I say these things generally but usually use personal examples to convey them, especially about the interconnectedness of things. I think it’s regular to find love and lust and sex and heartbreak in our political circles. I think that activists and queers are able to and do reproduce systems and cycles of abuse and abuse of power. I think we can have the best intentions and still be indulgent. And I’m happy enough to cull personal, and sometimes humiliating, examples from my own life to get people to feel comfortable talking about these things. If that’s not too much of a manifesto, that’s what I’d like to convey.
BCP: You’re a new mother. How has that changed your writing life?
TMZ: Well, beyond an application to grad school (which I wasn’t accepted into) I haven’t written since having a baby. That said, I wasn’t writing much when I was working full time before that, or dealing with a long, emotionally consuming family crisis before that.
I guess there are a bunch of things I could say here. Having a baby has me sort of midway between my old life and my life as a parent and I’m not sure what that will mean in the long run. Right now I feel conscious of wanting to be responsible to this other person as I put work out into the world. It’s changed my day-to-day life entirely, so I’m sure that will be reflected, as I tend to write about personal experiences. That said, I’m probably also likely to be more objective about my past given that I really do feel quite removed from it at this point.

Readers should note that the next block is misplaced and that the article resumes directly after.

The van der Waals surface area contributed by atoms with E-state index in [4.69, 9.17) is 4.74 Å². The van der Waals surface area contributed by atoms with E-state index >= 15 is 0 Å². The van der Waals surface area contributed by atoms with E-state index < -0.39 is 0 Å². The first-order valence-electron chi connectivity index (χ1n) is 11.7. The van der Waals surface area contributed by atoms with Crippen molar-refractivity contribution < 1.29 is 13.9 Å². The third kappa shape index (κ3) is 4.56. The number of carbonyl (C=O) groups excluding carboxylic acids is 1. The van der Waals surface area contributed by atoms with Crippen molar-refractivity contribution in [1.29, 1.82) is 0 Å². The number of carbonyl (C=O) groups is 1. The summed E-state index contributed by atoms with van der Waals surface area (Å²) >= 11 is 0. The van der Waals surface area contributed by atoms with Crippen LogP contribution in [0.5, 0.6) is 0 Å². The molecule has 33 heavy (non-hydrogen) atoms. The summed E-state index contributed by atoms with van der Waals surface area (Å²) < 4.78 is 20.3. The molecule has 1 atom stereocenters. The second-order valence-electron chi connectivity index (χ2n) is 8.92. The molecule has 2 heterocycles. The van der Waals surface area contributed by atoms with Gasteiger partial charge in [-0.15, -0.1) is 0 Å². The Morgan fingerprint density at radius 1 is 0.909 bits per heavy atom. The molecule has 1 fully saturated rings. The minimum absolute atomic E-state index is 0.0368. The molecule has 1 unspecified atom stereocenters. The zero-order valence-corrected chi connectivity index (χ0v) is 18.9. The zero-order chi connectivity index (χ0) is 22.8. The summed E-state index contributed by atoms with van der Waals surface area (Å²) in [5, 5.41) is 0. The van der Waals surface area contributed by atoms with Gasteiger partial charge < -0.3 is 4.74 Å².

Since getting pregnant I think I’ve made a shift from thinking about the short and medium term to being differently interested and invested in the long term— so on a theoretical level I’m thinking about my writing on that level as well.
BCP: I’ve had the pleasure of seeing you read three times, and reading alongside you two of those times. Each time you read from a different place: 1) activist 2) love 3) work. What changes have you noticed in yourself as a poet over the years?
TMZ: I think it’s fairly common for young women writers to put out a first collection of poetry that is my-life-to-date, then to narrow in their focus in subsequent book— and I certainly fell into that to some extent. Performance wise, I think there’s a reality to having started performing in the 90s when spoken word culture was something very different than it is now, and riot girl was having its moment.
What’s changed? I’ve stopped being a teenager. I’ve slept with less people, and even less people who’ve made me want to hate them publicly into a microphone. What’s funny here is that I’m not sure of the third event you saw me read at, and I’m not sure which is which in that I think my activist/work/love lives have seen some major overlap over the years.
BCP: What is it about public readings that you like?
TMZ: I like to think I’m a little less of a prude and a little funnier as a performer than I am as a person. I like knowing that my work doesn’t exist in a vacuum and that people are engaging with it. I like knowing that there is something relatable about my experiences that people can engage with. I like knowing that there are different subcultures and scenes I can remark on and perform to that are going to hear themselves reflected and be responsive. I like hearing what other people are working on.
Mostly I like the anecdotal part of performing— that I can give context and commentary that doesn’t have a place on the page, and that I can hear more about where people are writing from and what they’re thinking at a particular moment in time or on a particular subject.